City Issuing Citations for Unkept Properties to Prevent Zika
BROWNSVILLE – The city of Brownsville is issuing citations to residents who have mosquito breeding grounds around their homes.
They’re not taking any chances of a Zika outbreak after the sixth locally acquired case was confirmed.
The threat of Zika for one Brownsville resident is frightening. The fact that a case was confirmed not far from where he lived is even scarier.
“It was like the Zika virus here, in this area? Oh no. We have to do something about it, you know,” Luis Martinez said.
He’s doing what he can to eliminate any potential mosquito breeding grounds around his home. He’s keeping the grass short and trim and eliminating standing water.
“If we see dirty water, we just throw it out, and the tires, especially the tires. We have some over there, we spilled them out already, so I think we are good for now,” Martinez said.
Just a few houses down, Gerardo Delgado is also cleaning up his yard.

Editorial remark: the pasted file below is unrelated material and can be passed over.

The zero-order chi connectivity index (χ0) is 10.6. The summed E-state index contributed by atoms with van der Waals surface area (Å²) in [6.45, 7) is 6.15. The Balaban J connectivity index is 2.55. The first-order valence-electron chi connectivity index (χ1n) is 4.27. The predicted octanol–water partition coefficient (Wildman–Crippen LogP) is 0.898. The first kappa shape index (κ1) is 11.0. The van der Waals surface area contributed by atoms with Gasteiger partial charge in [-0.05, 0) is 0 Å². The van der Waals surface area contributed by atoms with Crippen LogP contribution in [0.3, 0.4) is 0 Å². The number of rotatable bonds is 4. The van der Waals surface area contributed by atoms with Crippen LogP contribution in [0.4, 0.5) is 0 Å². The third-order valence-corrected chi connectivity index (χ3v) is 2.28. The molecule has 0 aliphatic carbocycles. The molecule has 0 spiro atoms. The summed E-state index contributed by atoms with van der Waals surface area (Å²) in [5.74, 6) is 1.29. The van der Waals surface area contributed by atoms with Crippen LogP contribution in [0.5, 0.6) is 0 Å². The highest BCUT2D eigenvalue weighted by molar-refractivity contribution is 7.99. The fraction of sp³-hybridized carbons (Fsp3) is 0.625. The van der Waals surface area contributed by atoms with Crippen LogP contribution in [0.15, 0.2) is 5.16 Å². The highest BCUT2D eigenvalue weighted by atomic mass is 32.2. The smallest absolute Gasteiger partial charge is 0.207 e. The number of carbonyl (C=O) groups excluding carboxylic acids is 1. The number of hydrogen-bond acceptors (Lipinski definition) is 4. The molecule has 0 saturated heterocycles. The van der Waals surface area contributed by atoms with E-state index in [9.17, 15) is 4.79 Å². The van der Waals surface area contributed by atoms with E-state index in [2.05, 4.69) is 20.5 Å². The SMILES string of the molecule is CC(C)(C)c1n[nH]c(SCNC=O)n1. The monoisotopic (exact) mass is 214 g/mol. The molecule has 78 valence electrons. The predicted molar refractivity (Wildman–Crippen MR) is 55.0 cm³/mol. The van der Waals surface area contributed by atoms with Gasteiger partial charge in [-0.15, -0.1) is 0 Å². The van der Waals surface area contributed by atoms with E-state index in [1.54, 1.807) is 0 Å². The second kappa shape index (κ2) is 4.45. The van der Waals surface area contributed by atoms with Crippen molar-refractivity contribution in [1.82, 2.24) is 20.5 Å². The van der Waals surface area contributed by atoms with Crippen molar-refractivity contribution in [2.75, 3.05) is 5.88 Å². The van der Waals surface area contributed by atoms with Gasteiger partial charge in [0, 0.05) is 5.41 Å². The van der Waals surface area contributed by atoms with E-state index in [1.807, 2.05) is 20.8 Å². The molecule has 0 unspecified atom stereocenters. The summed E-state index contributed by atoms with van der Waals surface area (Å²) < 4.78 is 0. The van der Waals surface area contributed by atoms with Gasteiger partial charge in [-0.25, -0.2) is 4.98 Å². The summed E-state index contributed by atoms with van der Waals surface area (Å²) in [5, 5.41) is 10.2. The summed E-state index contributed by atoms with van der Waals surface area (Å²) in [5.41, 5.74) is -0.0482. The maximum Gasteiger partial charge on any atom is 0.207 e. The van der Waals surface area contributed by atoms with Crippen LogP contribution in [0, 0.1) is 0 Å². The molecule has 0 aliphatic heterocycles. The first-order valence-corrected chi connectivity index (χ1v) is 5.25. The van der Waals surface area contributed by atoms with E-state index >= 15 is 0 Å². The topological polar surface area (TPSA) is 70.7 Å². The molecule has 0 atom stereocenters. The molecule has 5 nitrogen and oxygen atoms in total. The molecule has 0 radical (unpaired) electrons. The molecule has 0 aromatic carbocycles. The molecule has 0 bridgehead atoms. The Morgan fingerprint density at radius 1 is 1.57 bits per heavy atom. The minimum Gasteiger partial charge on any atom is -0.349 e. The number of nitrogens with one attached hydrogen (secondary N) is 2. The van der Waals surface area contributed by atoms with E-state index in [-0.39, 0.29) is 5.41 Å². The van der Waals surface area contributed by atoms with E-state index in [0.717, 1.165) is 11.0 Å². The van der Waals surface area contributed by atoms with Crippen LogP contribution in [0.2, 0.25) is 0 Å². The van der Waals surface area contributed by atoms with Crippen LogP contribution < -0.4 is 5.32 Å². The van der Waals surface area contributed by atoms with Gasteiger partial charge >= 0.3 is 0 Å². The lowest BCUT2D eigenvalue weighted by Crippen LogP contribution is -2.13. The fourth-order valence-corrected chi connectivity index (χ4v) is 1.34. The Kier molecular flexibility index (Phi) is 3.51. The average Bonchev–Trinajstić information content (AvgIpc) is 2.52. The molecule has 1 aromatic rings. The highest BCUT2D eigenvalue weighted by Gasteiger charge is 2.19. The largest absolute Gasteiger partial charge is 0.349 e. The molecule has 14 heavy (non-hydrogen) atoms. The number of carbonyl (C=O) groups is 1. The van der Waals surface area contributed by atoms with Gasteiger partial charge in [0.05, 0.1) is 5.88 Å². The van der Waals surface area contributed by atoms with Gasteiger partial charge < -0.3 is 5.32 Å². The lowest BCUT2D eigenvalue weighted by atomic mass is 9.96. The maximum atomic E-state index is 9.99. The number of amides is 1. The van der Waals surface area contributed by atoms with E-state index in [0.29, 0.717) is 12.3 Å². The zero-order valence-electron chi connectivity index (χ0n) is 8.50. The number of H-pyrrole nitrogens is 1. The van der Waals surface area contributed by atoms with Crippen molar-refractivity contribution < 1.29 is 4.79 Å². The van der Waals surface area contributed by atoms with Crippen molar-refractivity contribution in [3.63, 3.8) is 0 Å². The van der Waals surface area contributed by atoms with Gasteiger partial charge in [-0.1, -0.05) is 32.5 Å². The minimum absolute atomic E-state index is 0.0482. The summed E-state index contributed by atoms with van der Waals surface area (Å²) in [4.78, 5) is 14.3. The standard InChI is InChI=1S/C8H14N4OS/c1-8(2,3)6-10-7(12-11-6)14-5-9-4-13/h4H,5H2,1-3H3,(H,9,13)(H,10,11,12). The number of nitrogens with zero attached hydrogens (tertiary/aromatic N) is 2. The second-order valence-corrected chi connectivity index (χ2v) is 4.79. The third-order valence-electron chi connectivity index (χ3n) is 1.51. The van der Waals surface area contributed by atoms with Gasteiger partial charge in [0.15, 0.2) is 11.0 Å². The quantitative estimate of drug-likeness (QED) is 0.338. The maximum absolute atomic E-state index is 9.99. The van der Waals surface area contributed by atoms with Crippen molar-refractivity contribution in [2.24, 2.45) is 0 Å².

“You can’t help but worry,” he said.
According to Brownsville Health Director Art Rodriguez, not everyone is keeping things tidy around their homes. He mentioned code enforcement officers are taking a harder stance since six cases of local transmission of Zika were confirmed.
Citations, ranging from $500 to $2,000, are being issued to violators.
“It’s not our preferred method, we prefer to have compliance through simple notices, but it is within our means and we have been escalating especially in areas that we know are most at risk for the spread of mosquito-borne illnesses,” Rodriguez said.
The city has also stepped up spraying efforts. Vector control workers are driving trucks through high-risk neighborhoods, such as areas near Price and Padre Island Highway, where the latest Zika case was detected, and spraying.
Some are also walking home-to-home, equipped with a special backpack to spray for mosquitoes. The method, Rodriguez said, is 90 percent effective.
He said everyone needs to help in preventing a Zika outbreak.
“This is it’s not about property. This is the safety and health of other people, and when you have disease conditions on your property, it becomes a public health nuisance,” Rodriguez said.
On average, each code enforcement officer issues about five to 10 citations for violations. Right now, with Zika lurking throughout the city, Rodriguez said the average is slightly higher.